YouTube: Chuck commits a l’il Sabotage
Chances: It’s the smallest category in terms of number of competitors, so chances are she’ll make the Top 10 – grabbing a nomination, however, will be tough amongst a very difficult crowd.
Supporting Actor in a Comedy Series
Chi McBride – “Bitches”
If there was a single performer on the show that I had to pick as my favourite, it would be McBride’s work as the bitter and hilarious Emerson Cod. As a private detective who knits and makes picture books in his spare time, he’s always there for the sarcastic response, the hilarious look, and in this episode the Pavlov-like programming that he’s subjected to. While his work has very much been spread out throughout the season, which makes selecting a single tape hard, here he gets his own segregated storyline and should be well received as a result. The following clip isn’t in that episode, but I love it too much not to include it.
YouTube: Olive talks to Emerson
Chances: It’s the toughest category perhaps out of the entire lot of them, so if there’s anyone who will miss the Top 10 out of the show’s best players it will probably be him.
Supporting Actress in a Comedy Series
Kristin Chenoweth – “Girth”
And yet choosing McBride is tough when you have the delightful Chenoweth, who has managed to take a character on the surface designed to break apart the central romance of the series and turn her into someone intensely likable. Olive is a character that the audience can relate to, particularly after her submitted episode where we learn of her past as (wait for it) a professional horse jockey, as the above video demonstrated. It’s just a really funny turn, and she is the central point of the episode. As a result, those who view the screener will definitely see what made Olive such an integral part of the show’s cast.
YouTube: Olive’s first 8 minutes in “Girth”
Chances: She has the awards recognition that McBride lacks, and a bangup submission to boot – she’s a potential dark horse of a nomination, fitting considering her submitted episode.
Swoosie Kurtz & Ellen Greene – “Smell of Success”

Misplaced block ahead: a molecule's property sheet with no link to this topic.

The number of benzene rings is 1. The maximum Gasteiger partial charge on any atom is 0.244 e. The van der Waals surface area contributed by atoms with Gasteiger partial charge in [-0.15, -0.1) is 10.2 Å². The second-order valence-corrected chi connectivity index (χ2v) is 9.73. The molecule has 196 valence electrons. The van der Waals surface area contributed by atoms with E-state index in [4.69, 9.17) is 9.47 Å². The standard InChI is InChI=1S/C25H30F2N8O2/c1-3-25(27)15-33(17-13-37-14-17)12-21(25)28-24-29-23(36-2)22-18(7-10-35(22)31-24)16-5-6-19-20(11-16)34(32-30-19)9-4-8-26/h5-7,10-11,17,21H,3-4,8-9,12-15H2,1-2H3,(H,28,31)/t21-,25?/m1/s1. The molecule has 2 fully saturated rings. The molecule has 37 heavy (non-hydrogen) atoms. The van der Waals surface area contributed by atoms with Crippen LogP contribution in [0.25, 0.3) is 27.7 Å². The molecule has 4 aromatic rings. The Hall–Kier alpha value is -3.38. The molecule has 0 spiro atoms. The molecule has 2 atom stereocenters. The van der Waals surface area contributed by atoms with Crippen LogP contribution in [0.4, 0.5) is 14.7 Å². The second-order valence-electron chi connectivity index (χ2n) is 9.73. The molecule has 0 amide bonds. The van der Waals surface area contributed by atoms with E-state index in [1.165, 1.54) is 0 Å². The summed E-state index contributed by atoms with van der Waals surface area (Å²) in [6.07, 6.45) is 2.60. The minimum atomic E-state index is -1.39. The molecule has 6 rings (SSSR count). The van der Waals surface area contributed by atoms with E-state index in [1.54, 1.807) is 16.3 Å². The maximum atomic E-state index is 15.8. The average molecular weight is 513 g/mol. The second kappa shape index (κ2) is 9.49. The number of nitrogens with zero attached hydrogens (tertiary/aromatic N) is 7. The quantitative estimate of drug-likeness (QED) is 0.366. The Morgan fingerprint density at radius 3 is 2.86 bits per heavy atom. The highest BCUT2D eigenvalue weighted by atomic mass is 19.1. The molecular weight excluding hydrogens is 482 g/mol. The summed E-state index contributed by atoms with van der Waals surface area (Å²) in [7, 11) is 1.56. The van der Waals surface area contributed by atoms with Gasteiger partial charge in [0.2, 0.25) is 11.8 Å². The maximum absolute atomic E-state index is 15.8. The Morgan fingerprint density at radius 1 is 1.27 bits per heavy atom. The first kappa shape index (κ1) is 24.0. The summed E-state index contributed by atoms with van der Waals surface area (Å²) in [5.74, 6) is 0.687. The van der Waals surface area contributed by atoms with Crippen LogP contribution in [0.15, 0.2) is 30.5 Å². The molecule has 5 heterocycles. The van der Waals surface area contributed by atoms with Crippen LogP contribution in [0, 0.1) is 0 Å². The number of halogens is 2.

This is one of those situations where you really wish that there was 10 nominees in every category, and a Top 20 to narrow them down. Kurtz and Greene, portraying Lily and Vivian Charles, deserve recognition for some great supporting work as Charlotte’s aunts. As characters largely disconnected from the leads in almost every episode, they have held their own when given storylines of their own (mostly related to the aforementioned Chenoweth). Although chances of them breaking the Top 10 are slim to none, this haunting final scene, where they (well, not them, clearly, since there’s synchronized swimming) rediscover their love of the water while Ellen Greene breaks out the broadway chops on a classic tune, would charm any voter.
YouTube: “Morning Has Broken”
Chances: Slim to None of ever cracking the Top 10, won’t be nominated.
Outstanding Writing/Direction for a Comedy Series
“Pie-Lette” should grab nominations in both categories without breaking a sweat.
Outstanding Guest Actor in a Comedy Series
Paul Reubens – “Smell of Success”
While the show largely relied on its broad ensemble, Reubens continues his career rehabilitation with his second straight quality guest spot on a comedy series. Here, compared to his overstated and wacky performance on 30 Rock last season, he plays someone who’s less crazy than we realize, and who takes a particular interest in the smells of Chuck and smell in general. It’s a nice little performance, and while he likely won’t make the cut he should be recognized as being a go-to guest star in the future.